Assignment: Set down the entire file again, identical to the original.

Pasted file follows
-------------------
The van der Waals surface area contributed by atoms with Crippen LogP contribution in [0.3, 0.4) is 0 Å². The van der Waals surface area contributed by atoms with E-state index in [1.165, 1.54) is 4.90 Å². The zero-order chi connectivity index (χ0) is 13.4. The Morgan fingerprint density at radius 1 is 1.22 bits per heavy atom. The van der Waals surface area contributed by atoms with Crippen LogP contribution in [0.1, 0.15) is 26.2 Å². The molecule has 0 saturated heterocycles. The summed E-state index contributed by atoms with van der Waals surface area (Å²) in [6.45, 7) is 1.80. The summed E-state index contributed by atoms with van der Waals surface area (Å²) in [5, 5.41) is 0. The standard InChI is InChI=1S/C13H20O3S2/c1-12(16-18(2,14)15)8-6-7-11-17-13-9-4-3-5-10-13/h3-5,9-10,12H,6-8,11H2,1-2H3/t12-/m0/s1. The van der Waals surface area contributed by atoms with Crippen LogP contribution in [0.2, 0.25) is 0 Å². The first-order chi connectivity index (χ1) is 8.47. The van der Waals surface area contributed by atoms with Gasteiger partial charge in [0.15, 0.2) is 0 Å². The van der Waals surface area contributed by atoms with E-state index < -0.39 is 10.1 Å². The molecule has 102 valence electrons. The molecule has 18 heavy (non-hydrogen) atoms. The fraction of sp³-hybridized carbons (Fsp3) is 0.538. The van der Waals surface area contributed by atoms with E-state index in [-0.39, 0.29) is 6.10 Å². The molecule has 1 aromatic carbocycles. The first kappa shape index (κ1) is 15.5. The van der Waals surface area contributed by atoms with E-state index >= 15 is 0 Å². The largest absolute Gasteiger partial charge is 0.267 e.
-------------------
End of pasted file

The van der Waals surface area contributed by atoms with Crippen LogP contribution in [0.3, 0.4) is 0 Å². The van der Waals surface area contributed by atoms with E-state index in [1.165, 1.54) is 4.90 Å². The zero-order chi connectivity index (χ0) is 13.4. The Morgan fingerprint density at radius 1 is 1.22 bits per heavy atom. The van der Waals surface area contributed by atoms with Crippen LogP contribution in [0.1, 0.15) is 26.2 Å². The molecule has 0 saturated heterocycles. The summed E-state index contributed by atoms with van der Waals surface area (Å²) in [6.45, 7) is 1.80. The summed E-state index contributed by atoms with van der Waals surface area (Å²) in [5, 5.41) is 0. The standard InChI is InChI=1S/C13H20O3S2/c1-12(16-18(2,14)15)8-6-7-11-17-13-9-4-3-5-10-13/h3-5,9-10,12H,6-8,11H2,1-2H3/t12-/m0/s1. The van der Waals surface area contributed by atoms with Crippen LogP contribution in [0.2, 0.25) is 0 Å². The first-order chi connectivity index (χ1) is 8.47. The van der Waals surface area contributed by atoms with Gasteiger partial charge in [0.15, 0.2) is 0 Å². The van der Waals surface area contributed by atoms with E-state index < -0.39 is 10.1 Å². The molecule has 102 valence electrons. The molecule has 18 heavy (non-hydrogen) atoms. The fraction of sp³-hybridized carbons (Fsp3) is 0.538. The van der Waals surface area contributed by atoms with E-state index in [-0.39, 0.29) is 6.10 Å². The molecule has 1 aromatic carbocycles. The first kappa shape index (κ1) is 15.5. The van der Waals surface area contributed by atoms with E-state index >= 15 is 0 Å². The largest absolute Gasteiger partial charge is 0.267 e.